• Liz’s definition of a rookie is being new to something important and hard, regardless of age. Whether you’re 21 or 71, it’s doing something you haven’t done before. The value of a rookie doesn’t come from bringing fresh ideas. The value comes from bringing no ideas. When one comes in and has a gap in knowledge, it puts them in a predictable hungry state. They tend to point outward, ask more than talk, they lack expertise so seek it out in others. Liz mentioned an interesting data point: the inexperienced bring in 5x level of expertise on a problem then experts. The reason is because they lack expertise, so they point outward and ask for help. Rookies mobilize a network of expertise and bring it back to bear on a problem. When they ask others how they do something, they receive a diverse set of voices that they have to reconcile. The process of reconciling is when some of our best thinking is done and is why rookies get so smart in the space of relative ignorance.
  • In her research, Liz found that experience leads to success but rookies are surprisingly strong performers and in many cases outperform people with experience. Those cases are the knowledge industry, where work is innovative in nature and where speed matters. Why? Not because rookies are more skilled, but because they are more desperate. They have “no points on the board,” they are the new kid on the block, so work quickly to deliver quick wins and proof points to see if they’re on track. The most successful veterans and rookies operate in fundamentally different ways. When she looked at low performing cases, they failed in very similar ways.

Tips for capturing rookie smarts:

  1. Individuals: Liz suggests individuals try not to linger too long in a job that you’re qualified for. Say yes to things you don’t know how to do. When we keep putting ourselves out there in rookie situations, we are forced to ask questions and seek help, because we don’t know what we’re doing. She also suggests refreshing your assumptions by practicing “naive” questions, such as, what are we doing this for? Who is the real customer here? What happens if we don’t do anything? A fun exercise to audit our assumptions is to ask, what is it we believe to be true about this? Our work? Our customer base? List out the assumptions and see if you have evidence to support them or if you have evidence to the contrary. Also, swapping jobs with someone for a day will build empathy for what others do, as well as leave you with fresh ideas that can help you innovate.
  2. Feed a diet of challenge: In Liz’s research, she found, on average, it takes someone about three months to wrestle down a new challenge, and about three months after to be ready for the next one. The real practical way to keep you and/or your team rookie smart is to continue to feed yourself or your team a diet of challenge. Ask every three months, am I or is this person ready for a new challenge? Not more work, but harder work. Liz’s research also correlated satisfaction with challenge. As challenge goes up in a job, so does satisfaction and vice versa. If leaders want to drive satisfaction up on their teams, give them harder things to do.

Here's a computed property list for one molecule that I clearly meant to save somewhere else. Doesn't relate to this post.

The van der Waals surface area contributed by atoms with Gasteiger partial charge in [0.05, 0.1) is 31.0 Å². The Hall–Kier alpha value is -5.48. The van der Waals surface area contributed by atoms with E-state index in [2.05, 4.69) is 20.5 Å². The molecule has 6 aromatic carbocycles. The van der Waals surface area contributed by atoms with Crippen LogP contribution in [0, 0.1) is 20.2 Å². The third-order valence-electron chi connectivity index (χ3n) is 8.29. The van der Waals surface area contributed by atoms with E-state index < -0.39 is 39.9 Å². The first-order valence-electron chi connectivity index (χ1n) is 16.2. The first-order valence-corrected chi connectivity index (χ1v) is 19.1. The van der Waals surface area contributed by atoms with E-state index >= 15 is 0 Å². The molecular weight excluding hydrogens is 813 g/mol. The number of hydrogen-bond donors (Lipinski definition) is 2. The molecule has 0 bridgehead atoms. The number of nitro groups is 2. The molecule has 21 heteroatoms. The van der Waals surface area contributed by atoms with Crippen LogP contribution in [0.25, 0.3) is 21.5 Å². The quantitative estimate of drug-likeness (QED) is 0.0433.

3. Power combinations: At team level, one suggestion Liz offered is for leaders to be deliberate about how power combinations are created. There is value in the way that both rookies and more experienced talent work. Partnering this talent is important, such as reverse mentoring and being clear about giving veteran leaders a chance to learn from rookies on their team. Try pairing a team of rookies anchored by expert, or put an empowered rookie on a team with more experience.

What we found most interesting:
In Liz’s research, when she looked at high-performing rookies, she found the most valuable/highest performing of the rookies were experienced executives taken out of one domain and put into a different one. They know enough to know the good questions to ask, how to manage people, and have their “sea legs” but are placed in a different sea so don’t know all the answers. This is where she found executives are at their best.

To learn about Liz’s approach to the extensive research, the four rookie mindsets, and more interesting insights from Liz and Sue on mid-career professionals and the world of work today, listen to the recording here.

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September 12, 2014 / Coaching Skills / Influencing Skills

“Can you help him have executive presence?”

execpreseAs coaches, we receive this request frequently.  And most often, when we ask our clients to describe what they mean, it’s clear that executive presence is one of the least defined leadership qualities.  We know what it looks like in action, but it can be hard to describe and the definition of executive presence can shift a bit from company to company, depending on the culture.  Yet, executive presence is a critical quality for successful leadership in any company.

In a previous post, we mentioned the importance of observing other leaders who are advancing and attempting to define what sets them apart from their accomplishments.  As a place to start, this helps put your company’s leader profile into focus, and from there you can begin to deduce the intangible leadership traits and behaviors that will make you more effective and fast track your success.  Likely, your observations will fall into one of these categories: